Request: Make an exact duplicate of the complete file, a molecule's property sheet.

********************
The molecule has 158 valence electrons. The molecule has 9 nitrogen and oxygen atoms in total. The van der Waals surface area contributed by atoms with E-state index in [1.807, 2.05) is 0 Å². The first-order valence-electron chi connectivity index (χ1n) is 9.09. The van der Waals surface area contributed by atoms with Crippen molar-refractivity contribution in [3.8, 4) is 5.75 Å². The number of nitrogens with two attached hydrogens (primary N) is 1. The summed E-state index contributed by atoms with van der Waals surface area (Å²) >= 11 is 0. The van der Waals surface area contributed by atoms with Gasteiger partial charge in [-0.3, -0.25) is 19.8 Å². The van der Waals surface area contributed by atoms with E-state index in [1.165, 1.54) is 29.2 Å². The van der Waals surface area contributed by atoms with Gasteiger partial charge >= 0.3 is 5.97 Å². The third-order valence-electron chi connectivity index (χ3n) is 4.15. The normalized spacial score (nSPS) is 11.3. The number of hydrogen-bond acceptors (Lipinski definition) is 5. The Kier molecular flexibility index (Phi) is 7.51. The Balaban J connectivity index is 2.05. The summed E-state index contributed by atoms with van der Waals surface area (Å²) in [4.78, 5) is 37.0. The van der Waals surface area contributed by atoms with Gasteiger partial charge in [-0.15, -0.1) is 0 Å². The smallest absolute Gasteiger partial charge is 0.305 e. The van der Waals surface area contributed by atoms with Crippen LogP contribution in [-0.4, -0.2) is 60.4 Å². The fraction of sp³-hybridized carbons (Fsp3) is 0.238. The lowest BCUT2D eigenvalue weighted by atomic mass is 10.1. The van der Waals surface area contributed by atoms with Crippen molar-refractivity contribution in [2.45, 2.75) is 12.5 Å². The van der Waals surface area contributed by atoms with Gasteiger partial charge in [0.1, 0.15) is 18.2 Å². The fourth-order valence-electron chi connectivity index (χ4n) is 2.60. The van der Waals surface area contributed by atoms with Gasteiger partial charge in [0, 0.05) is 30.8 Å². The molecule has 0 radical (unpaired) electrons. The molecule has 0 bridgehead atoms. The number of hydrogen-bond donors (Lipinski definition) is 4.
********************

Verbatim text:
The molecule has 158 valence electrons. The molecule has 9 nitrogen and oxygen atoms in total. The van der Waals surface area contributed by atoms with E-state index in [1.807, 2.05) is 0 Å². The first-order valence-electron chi connectivity index (χ1n) is 9.09. The van der Waals surface area contributed by atoms with Crippen molar-refractivity contribution in [3.8, 4) is 5.75 Å². The number of nitrogens with two attached hydrogens (primary N) is 1. The summed E-state index contributed by atoms with van der Waals surface area (Å²) >= 11 is 0. The van der Waals surface area contributed by atoms with Gasteiger partial charge in [-0.3, -0.25) is 19.8 Å². The van der Waals surface area contributed by atoms with E-state index in [1.165, 1.54) is 29.2 Å². The van der Waals surface area contributed by atoms with Gasteiger partial charge >= 0.3 is 5.97 Å². The third-order valence-electron chi connectivity index (χ3n) is 4.15. The normalized spacial score (nSPS) is 11.3. The number of hydrogen-bond acceptors (Lipinski definition) is 5. The Kier molecular flexibility index (Phi) is 7.51. The Balaban J connectivity index is 2.05. The summed E-state index contributed by atoms with van der Waals surface area (Å²) in [4.78, 5) is 37.0. The van der Waals surface area contributed by atoms with Gasteiger partial charge in [-0.15, -0.1) is 0 Å². The smallest absolute Gasteiger partial charge is 0.305 e. The van der Waals surface area contributed by atoms with Crippen LogP contribution in [-0.4, -0.2) is 60.4 Å². The fraction of sp³-hybridized carbons (Fsp3) is 0.238. The lowest BCUT2D eigenvalue weighted by atomic mass is 10.1. The van der Waals surface area contributed by atoms with Crippen molar-refractivity contribution in [2.45, 2.75) is 12.5 Å². The van der Waals surface area contributed by atoms with Gasteiger partial charge in [0.1, 0.15) is 18.2 Å². The fourth-order valence-electron chi connectivity index (χ4n) is 2.60. The van der Waals surface area contributed by atoms with Gasteiger partial charge in [0, 0.05) is 30.8 Å². The molecule has 0 radical (unpaired) electrons. The molecule has 0 bridgehead atoms. The number of hydrogen-bond donors (Lipinski definition) is 4.